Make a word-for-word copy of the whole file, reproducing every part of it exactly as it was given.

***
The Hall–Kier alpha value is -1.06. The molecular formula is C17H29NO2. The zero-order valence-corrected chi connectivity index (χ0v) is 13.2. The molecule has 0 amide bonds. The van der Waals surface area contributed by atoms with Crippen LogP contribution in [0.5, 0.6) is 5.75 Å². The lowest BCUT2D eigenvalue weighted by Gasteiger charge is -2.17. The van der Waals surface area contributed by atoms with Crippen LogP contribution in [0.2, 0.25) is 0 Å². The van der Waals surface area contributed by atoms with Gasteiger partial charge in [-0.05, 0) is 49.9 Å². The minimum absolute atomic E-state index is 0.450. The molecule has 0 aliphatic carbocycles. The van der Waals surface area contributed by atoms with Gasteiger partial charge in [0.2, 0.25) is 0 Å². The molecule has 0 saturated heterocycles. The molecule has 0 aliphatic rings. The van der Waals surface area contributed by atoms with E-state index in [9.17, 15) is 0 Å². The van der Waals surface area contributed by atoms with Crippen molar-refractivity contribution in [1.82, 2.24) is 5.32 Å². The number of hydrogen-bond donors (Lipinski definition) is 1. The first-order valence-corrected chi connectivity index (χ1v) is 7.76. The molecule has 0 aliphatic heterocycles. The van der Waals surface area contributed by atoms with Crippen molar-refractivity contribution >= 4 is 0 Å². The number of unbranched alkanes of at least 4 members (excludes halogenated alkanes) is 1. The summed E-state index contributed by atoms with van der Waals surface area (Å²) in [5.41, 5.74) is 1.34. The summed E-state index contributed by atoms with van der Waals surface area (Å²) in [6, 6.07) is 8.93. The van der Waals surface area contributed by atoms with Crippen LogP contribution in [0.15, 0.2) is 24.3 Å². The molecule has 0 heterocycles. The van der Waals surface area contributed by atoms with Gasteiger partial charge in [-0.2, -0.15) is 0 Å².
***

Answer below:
The Hall–Kier alpha value is -1.06. The molecular formula is C17H29NO2. The zero-order valence-corrected chi connectivity index (χ0v) is 13.2. The molecule has 0 amide bonds. The van der Waals surface area contributed by atoms with Crippen LogP contribution in [0.5, 0.6) is 5.75 Å². The lowest BCUT2D eigenvalue weighted by Gasteiger charge is -2.17. The van der Waals surface area contributed by atoms with Crippen LogP contribution in [0.2, 0.25) is 0 Å². The van der Waals surface area contributed by atoms with Gasteiger partial charge in [-0.05, 0) is 49.9 Å². The minimum absolute atomic E-state index is 0.450. The molecule has 0 aliphatic carbocycles. The van der Waals surface area contributed by atoms with Gasteiger partial charge in [0.2, 0.25) is 0 Å². The molecule has 0 saturated heterocycles. The molecule has 0 aliphatic rings. The van der Waals surface area contributed by atoms with E-state index in [9.17, 15) is 0 Å². The van der Waals surface area contributed by atoms with Crippen molar-refractivity contribution in [1.82, 2.24) is 5.32 Å². The number of hydrogen-bond donors (Lipinski definition) is 1. The first-order valence-corrected chi connectivity index (χ1v) is 7.76. The molecule has 0 aliphatic heterocycles. The van der Waals surface area contributed by atoms with Crippen molar-refractivity contribution >= 4 is 0 Å². The number of unbranched alkanes of at least 4 members (excludes halogenated alkanes) is 1. The summed E-state index contributed by atoms with van der Waals surface area (Å²) in [5.41, 5.74) is 1.34. The summed E-state index contributed by atoms with van der Waals surface area (Å²) in [6, 6.07) is 8.93. The van der Waals surface area contributed by atoms with Crippen LogP contribution in [0.15, 0.2) is 24.3 Å². The molecule has 0 heterocycles. The van der Waals surface area contributed by atoms with Gasteiger partial charge in [-0.2, -0.15) is 0 Å².